In addition, caffeine works on slightly different centers of the brain when compared to other stimulant drugs. According to an article published by Medscape, caffeine does not work on the dopamine pathway within the brain. This pathway is associated with feelings of reward and motivation and also with addiction.

People struggling with an addiction to stimulants may be left with cravings and other addiction-related symptoms due to changes in this dopamine pathway caused by addiction. If caffeine does not work on this pathway, those cravings and other associated symptoms may not be addressed by taking in caffeine. The drug just doesn’t work that way.

People with an addiction to some kinds of stimulants may also have an addiction to caffeine, however. They may not even know they have been taking caffeine, but the dependence may be there.

According to research cited in an article published in The Journal of Pharmacology and Experimental Therapeutics, up to 40 percent of the weight of cocaine shipments can be attributed to caffeine. Up to 50 percent of cocaine shipments from Brazil are mixed with caffeine.

Drug dealers often look for ways to cut their drugs with other substances so that they can make a bigger profit. Adding a stimulant like caffeine to another stimulant like cocaine can boost the power of the drug, which could help to increase sales. The dealer may never tell customers about the addition, but it may be there all the same.

If you’ve been taking drugs dosed with caffeine, you may have developed a physical dependence on caffeine. Trying to quit that substance can lead to headaches, fatigue, and digestive upset. That can make your withdrawal symptoms from other stimulants all the more powerful and painful.

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What to Know About Caffeine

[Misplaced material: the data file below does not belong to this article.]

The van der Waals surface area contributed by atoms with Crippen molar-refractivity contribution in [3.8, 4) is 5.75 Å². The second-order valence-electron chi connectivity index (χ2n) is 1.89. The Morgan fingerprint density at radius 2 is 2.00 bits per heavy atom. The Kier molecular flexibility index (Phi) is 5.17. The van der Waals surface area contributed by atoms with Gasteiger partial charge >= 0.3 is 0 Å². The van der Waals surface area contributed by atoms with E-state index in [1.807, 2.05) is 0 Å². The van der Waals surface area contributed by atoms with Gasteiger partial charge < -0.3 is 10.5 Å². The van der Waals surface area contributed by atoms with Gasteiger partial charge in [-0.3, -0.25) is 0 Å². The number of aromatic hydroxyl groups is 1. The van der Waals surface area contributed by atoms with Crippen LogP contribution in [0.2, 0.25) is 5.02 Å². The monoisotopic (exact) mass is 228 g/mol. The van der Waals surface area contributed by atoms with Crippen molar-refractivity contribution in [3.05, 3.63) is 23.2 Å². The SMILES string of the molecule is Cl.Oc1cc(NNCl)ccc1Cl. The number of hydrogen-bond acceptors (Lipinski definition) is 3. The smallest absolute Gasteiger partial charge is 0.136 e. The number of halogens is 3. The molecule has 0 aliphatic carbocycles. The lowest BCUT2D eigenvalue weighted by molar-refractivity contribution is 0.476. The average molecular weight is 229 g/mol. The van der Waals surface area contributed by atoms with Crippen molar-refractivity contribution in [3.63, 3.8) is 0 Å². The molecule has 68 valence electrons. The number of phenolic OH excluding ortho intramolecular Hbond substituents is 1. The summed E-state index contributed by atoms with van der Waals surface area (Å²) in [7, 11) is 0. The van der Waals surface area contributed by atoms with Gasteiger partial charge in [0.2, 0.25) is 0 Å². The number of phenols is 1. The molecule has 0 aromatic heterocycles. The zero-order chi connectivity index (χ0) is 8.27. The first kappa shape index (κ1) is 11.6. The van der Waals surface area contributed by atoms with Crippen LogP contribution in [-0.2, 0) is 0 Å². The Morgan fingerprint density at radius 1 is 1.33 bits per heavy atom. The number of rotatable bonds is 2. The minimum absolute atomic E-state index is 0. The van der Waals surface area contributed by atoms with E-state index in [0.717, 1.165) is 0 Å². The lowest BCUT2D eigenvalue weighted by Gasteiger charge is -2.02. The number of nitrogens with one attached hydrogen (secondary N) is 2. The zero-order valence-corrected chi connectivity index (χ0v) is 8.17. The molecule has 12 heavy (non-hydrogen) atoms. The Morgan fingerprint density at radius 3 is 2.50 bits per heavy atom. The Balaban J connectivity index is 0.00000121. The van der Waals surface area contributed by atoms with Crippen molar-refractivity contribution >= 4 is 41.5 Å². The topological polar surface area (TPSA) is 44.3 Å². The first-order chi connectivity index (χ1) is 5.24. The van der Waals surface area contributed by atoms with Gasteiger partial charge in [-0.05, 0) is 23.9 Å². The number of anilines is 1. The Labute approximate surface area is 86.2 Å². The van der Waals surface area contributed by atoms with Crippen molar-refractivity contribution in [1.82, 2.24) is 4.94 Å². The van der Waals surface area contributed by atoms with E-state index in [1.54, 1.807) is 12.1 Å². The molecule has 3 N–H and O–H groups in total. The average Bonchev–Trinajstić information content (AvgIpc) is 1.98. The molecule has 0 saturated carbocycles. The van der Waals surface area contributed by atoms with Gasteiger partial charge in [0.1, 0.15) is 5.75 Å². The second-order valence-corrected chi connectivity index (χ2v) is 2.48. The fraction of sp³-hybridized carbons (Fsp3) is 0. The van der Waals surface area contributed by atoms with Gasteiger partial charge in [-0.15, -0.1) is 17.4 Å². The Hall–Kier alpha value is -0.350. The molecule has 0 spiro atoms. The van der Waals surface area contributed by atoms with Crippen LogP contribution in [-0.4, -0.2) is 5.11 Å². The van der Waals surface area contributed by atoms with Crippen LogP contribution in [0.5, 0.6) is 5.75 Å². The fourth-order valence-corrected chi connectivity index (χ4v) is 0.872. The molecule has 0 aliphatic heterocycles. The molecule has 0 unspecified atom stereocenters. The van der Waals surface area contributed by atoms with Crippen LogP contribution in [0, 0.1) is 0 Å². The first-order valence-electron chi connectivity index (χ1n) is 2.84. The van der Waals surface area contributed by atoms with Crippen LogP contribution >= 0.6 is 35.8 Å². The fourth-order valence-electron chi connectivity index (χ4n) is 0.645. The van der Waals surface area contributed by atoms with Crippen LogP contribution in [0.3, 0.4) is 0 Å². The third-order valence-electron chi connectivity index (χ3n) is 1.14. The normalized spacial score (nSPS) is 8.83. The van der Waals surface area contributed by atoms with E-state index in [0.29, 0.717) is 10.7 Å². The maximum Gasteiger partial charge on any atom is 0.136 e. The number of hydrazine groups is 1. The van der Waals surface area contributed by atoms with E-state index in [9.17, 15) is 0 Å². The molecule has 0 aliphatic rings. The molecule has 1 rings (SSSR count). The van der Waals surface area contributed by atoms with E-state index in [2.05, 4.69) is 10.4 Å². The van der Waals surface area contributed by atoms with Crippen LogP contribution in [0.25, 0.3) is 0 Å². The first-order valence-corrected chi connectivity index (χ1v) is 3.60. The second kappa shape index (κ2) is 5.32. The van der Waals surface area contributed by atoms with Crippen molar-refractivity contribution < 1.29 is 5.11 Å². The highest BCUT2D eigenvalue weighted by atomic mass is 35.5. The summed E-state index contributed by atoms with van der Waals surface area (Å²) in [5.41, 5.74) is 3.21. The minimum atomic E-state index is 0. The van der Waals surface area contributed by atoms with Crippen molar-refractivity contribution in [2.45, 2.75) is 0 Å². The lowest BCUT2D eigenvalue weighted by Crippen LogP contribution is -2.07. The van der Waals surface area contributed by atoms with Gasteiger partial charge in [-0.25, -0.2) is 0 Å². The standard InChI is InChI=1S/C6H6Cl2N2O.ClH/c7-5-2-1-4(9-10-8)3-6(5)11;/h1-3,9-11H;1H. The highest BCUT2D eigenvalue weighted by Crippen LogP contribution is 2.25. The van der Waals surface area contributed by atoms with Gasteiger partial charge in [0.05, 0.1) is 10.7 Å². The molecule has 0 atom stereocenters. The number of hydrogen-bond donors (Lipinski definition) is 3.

When you’re in the early stages of withdrawal from stimulants, you might struggle to focus and feel alert. Caffeine can help to clear those symptoms to some degree. That can help you feel awake enough to work in therapy and come up with strategies you can use to help you recover from your addiction.

A doctor holding a clipboard with an addiction therapy plan on it

If you’re dealing with an underlying dependence on caffeine due to additions to the drugs you took, adding caffeine to your diet can help you to quench those caffeine-withdrawal symptoms so that you might feel a little better every day.

It’s important not to take in too much caffeine. According to the U.S. Food and Drug Administration, about 400 milligrams (mg) of caffeine is considered safe for healthy adults. That equates to about four or five cups of coffee or two energy drinks.

If you find that you’re tempted to take in much higher doses of caffeine, you might need to talk with your doctor about other solutions that could be more helpful.

Addiction Treatment

In addition to using caffeine, you should consider working with a therapist on your addiction in a structured recovery program. In a program like this, you can learn more about how your stimulant addiction developed, and you can find out more about how others have overcome something similar.

Your therapist can also help you to develop healthy habits you can rely on when you’re tempted to return to drug use. Programs like this can last for months. As time passes, you’ll find yourself getting stronger.

It’s not possible to replace stimulants with caffeine, though caffeine may bring some positive benefits to those in recovery. Work with an addiction treatment program to safely detox from stimulant use and build healthy strategies for recovery.


Caffeine. Centre for Addiction and Mental Health. Retrieved January 2019 from

Caffeine and Sleep. National Sleep Foundation. Retrieved January 2019 from

(May 2017). The Safety of Ingested Caffeine: A Comprehensive Review. Frontiers in Psychiatry. Retrieved January 2019 from

Caffeine. Alcohol and Drug Foundation. Retrieved January 2019 from

(June 2018). Neurologic Effects of Caffeine. Medscape. Retrieved January 2019 from

(August 2016). Discriminative Stimulus Effects of Binary Drug Mixtures: Studies with Cocaine, MDPV, and Caffeine. The Journal of Pharmacology and Experimental Therapeutics. Retrieved January 2019 from

(December 2018). Spilling the Beans: How Much is Too Much? U.S. Food and Drug Administration. Retrieved January 2019 from